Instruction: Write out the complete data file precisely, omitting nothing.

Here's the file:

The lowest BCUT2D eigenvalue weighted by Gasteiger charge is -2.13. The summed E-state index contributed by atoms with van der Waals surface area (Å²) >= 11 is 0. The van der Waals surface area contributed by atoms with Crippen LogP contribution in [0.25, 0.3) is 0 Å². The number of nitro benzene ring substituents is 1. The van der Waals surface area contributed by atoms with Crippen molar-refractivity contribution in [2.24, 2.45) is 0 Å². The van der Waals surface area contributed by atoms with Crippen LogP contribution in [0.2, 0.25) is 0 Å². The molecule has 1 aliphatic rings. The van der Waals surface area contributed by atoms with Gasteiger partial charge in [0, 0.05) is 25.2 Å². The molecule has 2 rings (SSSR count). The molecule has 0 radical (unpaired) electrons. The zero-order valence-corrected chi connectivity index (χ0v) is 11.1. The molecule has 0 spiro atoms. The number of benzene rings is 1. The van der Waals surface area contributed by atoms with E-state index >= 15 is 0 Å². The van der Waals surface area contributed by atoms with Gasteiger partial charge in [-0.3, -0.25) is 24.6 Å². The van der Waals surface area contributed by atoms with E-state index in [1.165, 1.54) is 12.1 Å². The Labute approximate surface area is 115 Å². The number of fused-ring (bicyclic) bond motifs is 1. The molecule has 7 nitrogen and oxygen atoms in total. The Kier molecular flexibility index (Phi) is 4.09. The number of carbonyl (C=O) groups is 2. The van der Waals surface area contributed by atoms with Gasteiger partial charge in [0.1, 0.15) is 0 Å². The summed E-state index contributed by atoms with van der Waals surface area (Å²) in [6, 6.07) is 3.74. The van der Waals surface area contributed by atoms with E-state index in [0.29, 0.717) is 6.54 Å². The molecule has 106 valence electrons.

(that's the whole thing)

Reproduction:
The lowest BCUT2D eigenvalue weighted by Gasteiger charge is -2.13. The summed E-state index contributed by atoms with van der Waals surface area (Å²) >= 11 is 0. The van der Waals surface area contributed by atoms with Crippen LogP contribution in [0.25, 0.3) is 0 Å². The number of nitro benzene ring substituents is 1. The van der Waals surface area contributed by atoms with Crippen molar-refractivity contribution in [2.24, 2.45) is 0 Å². The van der Waals surface area contributed by atoms with Crippen LogP contribution in [0.2, 0.25) is 0 Å². The molecule has 1 aliphatic rings. The van der Waals surface area contributed by atoms with Gasteiger partial charge in [0, 0.05) is 25.2 Å². The molecule has 2 rings (SSSR count). The molecule has 0 radical (unpaired) electrons. The zero-order valence-corrected chi connectivity index (χ0v) is 11.1. The molecule has 0 spiro atoms. The number of benzene rings is 1. The van der Waals surface area contributed by atoms with E-state index >= 15 is 0 Å². The van der Waals surface area contributed by atoms with Gasteiger partial charge in [-0.3, -0.25) is 24.6 Å². The van der Waals surface area contributed by atoms with E-state index in [1.165, 1.54) is 12.1 Å². The Labute approximate surface area is 115 Å². The number of fused-ring (bicyclic) bond motifs is 1. The molecule has 7 nitrogen and oxygen atoms in total. The Kier molecular flexibility index (Phi) is 4.09. The number of carbonyl (C=O) groups is 2. The van der Waals surface area contributed by atoms with Gasteiger partial charge in [0.1, 0.15) is 0 Å². The summed E-state index contributed by atoms with van der Waals surface area (Å²) in [6, 6.07) is 3.74. The van der Waals surface area contributed by atoms with E-state index in [0.29, 0.717) is 6.54 Å². The molecule has 106 valence electrons.